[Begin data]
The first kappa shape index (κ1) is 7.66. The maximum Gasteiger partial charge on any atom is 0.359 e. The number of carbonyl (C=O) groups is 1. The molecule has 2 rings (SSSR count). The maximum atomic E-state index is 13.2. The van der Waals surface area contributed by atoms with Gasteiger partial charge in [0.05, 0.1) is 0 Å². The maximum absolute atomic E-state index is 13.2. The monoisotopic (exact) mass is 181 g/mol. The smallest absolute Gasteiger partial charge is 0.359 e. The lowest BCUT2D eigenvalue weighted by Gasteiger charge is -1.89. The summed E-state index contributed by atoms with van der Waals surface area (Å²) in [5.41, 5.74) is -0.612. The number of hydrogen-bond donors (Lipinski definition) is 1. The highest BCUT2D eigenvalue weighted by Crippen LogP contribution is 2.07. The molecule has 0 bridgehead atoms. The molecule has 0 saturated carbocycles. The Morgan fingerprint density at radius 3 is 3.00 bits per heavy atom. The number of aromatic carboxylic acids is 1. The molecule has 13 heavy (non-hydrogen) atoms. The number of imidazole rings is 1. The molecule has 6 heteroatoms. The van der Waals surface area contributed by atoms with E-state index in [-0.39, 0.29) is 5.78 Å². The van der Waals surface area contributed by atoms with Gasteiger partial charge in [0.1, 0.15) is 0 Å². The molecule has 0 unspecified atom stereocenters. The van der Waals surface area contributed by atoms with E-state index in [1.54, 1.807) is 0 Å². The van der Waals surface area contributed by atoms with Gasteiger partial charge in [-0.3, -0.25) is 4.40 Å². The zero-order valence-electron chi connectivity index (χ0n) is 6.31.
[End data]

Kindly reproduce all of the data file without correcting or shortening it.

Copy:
The first kappa shape index (κ1) is 7.66. The maximum Gasteiger partial charge on any atom is 0.359 e. The number of carbonyl (C=O) groups is 1. The molecule has 2 rings (SSSR count). The maximum atomic E-state index is 13.2. The van der Waals surface area contributed by atoms with Gasteiger partial charge in [0.05, 0.1) is 0 Å². The maximum absolute atomic E-state index is 13.2. The monoisotopic (exact) mass is 181 g/mol. The smallest absolute Gasteiger partial charge is 0.359 e. The lowest BCUT2D eigenvalue weighted by Gasteiger charge is -1.89. The summed E-state index contributed by atoms with van der Waals surface area (Å²) in [5.41, 5.74) is -0.612. The number of hydrogen-bond donors (Lipinski definition) is 1. The highest BCUT2D eigenvalue weighted by Crippen LogP contribution is 2.07. The molecule has 0 bridgehead atoms. The molecule has 0 saturated carbocycles. The Morgan fingerprint density at radius 3 is 3.00 bits per heavy atom. The number of aromatic carboxylic acids is 1. The molecule has 13 heavy (non-hydrogen) atoms. The number of imidazole rings is 1. The molecule has 6 heteroatoms. The van der Waals surface area contributed by atoms with E-state index in [-0.39, 0.29) is 5.78 Å². The van der Waals surface area contributed by atoms with Gasteiger partial charge in [0.1, 0.15) is 0 Å². The molecule has 0 unspecified atom stereocenters. The van der Waals surface area contributed by atoms with E-state index in [1.54, 1.807) is 0 Å². The van der Waals surface area contributed by atoms with Gasteiger partial charge in [-0.3, -0.25) is 4.40 Å². The zero-order valence-electron chi connectivity index (χ0n) is 6.31.